Those two don’t make Charlotte a contender in the east – again, if it was 2017, it would be a different story – but they do make the Hornets more formidable as a playoff team. If there aren’t many better options for Charlotte, and from the look of things, there really aren’t, acquiring those two at least puts Buzz City back in the postseason, and might just complete the most talented Hornets teams we’ve seen in ages.

  • Matt John, Staff Writer

Let’s go with Houston…

When Mike D’Antoni and Daryl Morey left the Rockets, you knew the clock was ticking. It really hasn’t stopped, the question is when is Houston going to pull the trigger on a Russell Westbrook trade, and how soon after will James Harden follow?

The talk in NBA circles is Westbrook could be headed to Washington in a package for John Wall. Wizards president Tommy Sheppard has said that deal is not happening – that does not mean it couldn’t resurface later.

There was talk of James Harden wanting to be in Brooklyn with Kevin Durant and Kyrie Irving, but Houston at this point seems set on waiting out the process and seeing if they can get both Harden and Westbrook back on board… How frequently has that worked out? Typically, when guys ask for the door, they usually get it, and the return usually goes down before it goes up.

Trying to move some $82 million in committed salary during the season is nearly impossible. This is why if Houston wants all the Nets’ and Wizards’ cookies, they need to make the move now or risk the offers or even the opportunity to dwindle away fast.

  • Steve Kyler, Editor and Publisher

The 2020-21 NBA season could end up just as chaotic as last season; but looking past the many challenges facing the league’s schedule, player movement has once again shifted the balance of power. There are new favorites this season, and more importantly, there will be surprise teams to look forward to, also. But regardless of which team you root for, NBA fans have much to be thankful for right this holiday season.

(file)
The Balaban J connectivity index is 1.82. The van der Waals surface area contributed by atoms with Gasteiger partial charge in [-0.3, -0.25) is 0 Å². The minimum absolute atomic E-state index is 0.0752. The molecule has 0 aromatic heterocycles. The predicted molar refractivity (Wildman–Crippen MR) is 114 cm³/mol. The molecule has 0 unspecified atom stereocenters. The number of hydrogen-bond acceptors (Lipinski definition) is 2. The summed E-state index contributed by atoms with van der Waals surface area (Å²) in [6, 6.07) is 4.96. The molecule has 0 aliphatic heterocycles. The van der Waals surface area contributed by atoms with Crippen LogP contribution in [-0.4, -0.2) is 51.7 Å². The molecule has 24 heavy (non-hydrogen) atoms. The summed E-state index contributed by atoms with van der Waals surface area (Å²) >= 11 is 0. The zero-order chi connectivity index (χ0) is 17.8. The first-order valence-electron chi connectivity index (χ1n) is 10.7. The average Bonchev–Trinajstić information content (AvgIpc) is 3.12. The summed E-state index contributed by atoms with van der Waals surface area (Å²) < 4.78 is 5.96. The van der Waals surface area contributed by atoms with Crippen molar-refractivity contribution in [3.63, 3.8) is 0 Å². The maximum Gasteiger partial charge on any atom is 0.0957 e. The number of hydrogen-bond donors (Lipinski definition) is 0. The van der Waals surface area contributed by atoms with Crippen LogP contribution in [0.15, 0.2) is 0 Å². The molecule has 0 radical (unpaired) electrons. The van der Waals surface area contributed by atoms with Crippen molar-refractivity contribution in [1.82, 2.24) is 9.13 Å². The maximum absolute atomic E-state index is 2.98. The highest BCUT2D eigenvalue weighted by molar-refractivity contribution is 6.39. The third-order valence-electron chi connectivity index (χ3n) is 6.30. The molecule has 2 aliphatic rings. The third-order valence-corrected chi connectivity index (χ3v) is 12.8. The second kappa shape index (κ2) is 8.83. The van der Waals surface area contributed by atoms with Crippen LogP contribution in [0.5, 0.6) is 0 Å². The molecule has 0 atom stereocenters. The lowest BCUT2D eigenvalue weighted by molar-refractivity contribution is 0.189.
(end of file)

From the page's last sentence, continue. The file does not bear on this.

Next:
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Looking For A Few Great Voices!

From time to time we have open chairs at Basketball Insiders for writers looking to gain experience, grow their brand and to be part of an aggressive up-tempo content team.

Basketball Insiders



From time to time we have open chairs at Basketball Insiders for writers looking to gain experience, grow their brand and to be part of an aggressive up-tempo content team.

We are considering adding new voices for the 2020-21 NBA Season, and what we are looking for is very specific.

Here are the criteria:
– A body of professional work that reflects an understanding of the NBA and basketball.
– Must live within 30 minutes of an NBA team.
– Must be willing to write two to three times per week on various topics as assigned.
– Must write in AP style and meet assigned deadlines.
– Be willing to appear in Podcasts and Video projects as needed and scheduled.
– Have a strong understanding of social media and its role in audience development.
– Be willing to work in a demanding virtual team environment.

Some things to know and consider:
– We are not hiring full-time people. If you are seeking a full-time gig, this is not that.
– This will be a low or non-compensation role initially. We need to understand your value and fit.
– We have a long track record of creating opportunities for those that excel in our program.
– This will be a lengthy interview and evaluation process. We take this very seriously, so should you.
– If you are not committed to being great, this is not the right situation for you.

If you are interested, please follow these specific instructions, Drop us an e-mail with:

Your Name:

The NBA Market You Live Near:

And Why We Should Consider You:

We do not need your resume, but a few links to work you have done under the above information would be helpful.

Please send all of this to: